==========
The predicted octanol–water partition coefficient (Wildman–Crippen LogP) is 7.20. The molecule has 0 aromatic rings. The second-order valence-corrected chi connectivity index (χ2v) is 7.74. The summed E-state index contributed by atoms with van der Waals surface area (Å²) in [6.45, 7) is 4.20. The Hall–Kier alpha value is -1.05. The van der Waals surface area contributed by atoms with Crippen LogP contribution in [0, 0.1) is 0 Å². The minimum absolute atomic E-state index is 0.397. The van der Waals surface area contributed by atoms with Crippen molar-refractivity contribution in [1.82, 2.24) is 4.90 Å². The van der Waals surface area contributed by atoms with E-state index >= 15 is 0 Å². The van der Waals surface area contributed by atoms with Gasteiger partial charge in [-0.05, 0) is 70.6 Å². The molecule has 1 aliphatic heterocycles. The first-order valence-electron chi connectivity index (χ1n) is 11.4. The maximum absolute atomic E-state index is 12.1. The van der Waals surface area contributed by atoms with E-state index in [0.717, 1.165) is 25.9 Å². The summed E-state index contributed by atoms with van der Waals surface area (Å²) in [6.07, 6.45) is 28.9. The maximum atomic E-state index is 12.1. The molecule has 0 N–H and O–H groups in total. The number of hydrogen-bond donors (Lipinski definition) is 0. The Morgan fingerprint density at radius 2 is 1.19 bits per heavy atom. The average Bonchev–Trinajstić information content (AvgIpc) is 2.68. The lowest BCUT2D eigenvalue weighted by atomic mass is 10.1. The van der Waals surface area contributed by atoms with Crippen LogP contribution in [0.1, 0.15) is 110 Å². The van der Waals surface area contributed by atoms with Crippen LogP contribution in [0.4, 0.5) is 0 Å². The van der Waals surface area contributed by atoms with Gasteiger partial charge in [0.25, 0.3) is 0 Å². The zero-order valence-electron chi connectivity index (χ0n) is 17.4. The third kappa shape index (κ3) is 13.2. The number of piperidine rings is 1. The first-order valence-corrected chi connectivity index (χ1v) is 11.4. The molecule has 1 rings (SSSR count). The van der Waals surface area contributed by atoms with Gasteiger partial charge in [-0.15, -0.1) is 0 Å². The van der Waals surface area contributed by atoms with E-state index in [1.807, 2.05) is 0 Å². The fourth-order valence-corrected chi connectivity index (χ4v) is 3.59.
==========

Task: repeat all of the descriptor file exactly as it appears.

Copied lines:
The predicted octanol–water partition coefficient (Wildman–Crippen LogP) is 7.20. The molecule has 0 aromatic rings. The second-order valence-corrected chi connectivity index (χ2v) is 7.74. The summed E-state index contributed by atoms with van der Waals surface area (Å²) in [6.45, 7) is 4.20. The Hall–Kier alpha value is -1.05. The van der Waals surface area contributed by atoms with Crippen LogP contribution in [0, 0.1) is 0 Å². The minimum absolute atomic E-state index is 0.397. The van der Waals surface area contributed by atoms with Crippen molar-refractivity contribution in [1.82, 2.24) is 4.90 Å². The van der Waals surface area contributed by atoms with E-state index >= 15 is 0 Å². The van der Waals surface area contributed by atoms with Gasteiger partial charge in [-0.05, 0) is 70.6 Å². The molecule has 1 aliphatic heterocycles. The first-order valence-electron chi connectivity index (χ1n) is 11.4. The maximum absolute atomic E-state index is 12.1. The van der Waals surface area contributed by atoms with E-state index in [0.717, 1.165) is 25.9 Å². The summed E-state index contributed by atoms with van der Waals surface area (Å²) in [6.07, 6.45) is 28.9. The maximum atomic E-state index is 12.1. The molecule has 0 N–H and O–H groups in total. The number of hydrogen-bond donors (Lipinski definition) is 0. The Morgan fingerprint density at radius 2 is 1.19 bits per heavy atom. The average Bonchev–Trinajstić information content (AvgIpc) is 2.68. The lowest BCUT2D eigenvalue weighted by atomic mass is 10.1. The van der Waals surface area contributed by atoms with Crippen LogP contribution in [0.1, 0.15) is 110 Å². The van der Waals surface area contributed by atoms with Crippen LogP contribution in [0.4, 0.5) is 0 Å². The van der Waals surface area contributed by atoms with Gasteiger partial charge in [0.25, 0.3) is 0 Å². The zero-order valence-electron chi connectivity index (χ0n) is 17.4. The third kappa shape index (κ3) is 13.2. The number of piperidine rings is 1. The first-order valence-corrected chi connectivity index (χ1v) is 11.4. The molecule has 1 rings (SSSR count). The van der Waals surface area contributed by atoms with Gasteiger partial charge in [-0.15, -0.1) is 0 Å². The van der Waals surface area contributed by atoms with E-state index in [1.807, 2.05) is 0 Å². The fourth-order valence-corrected chi connectivity index (χ4v) is 3.59.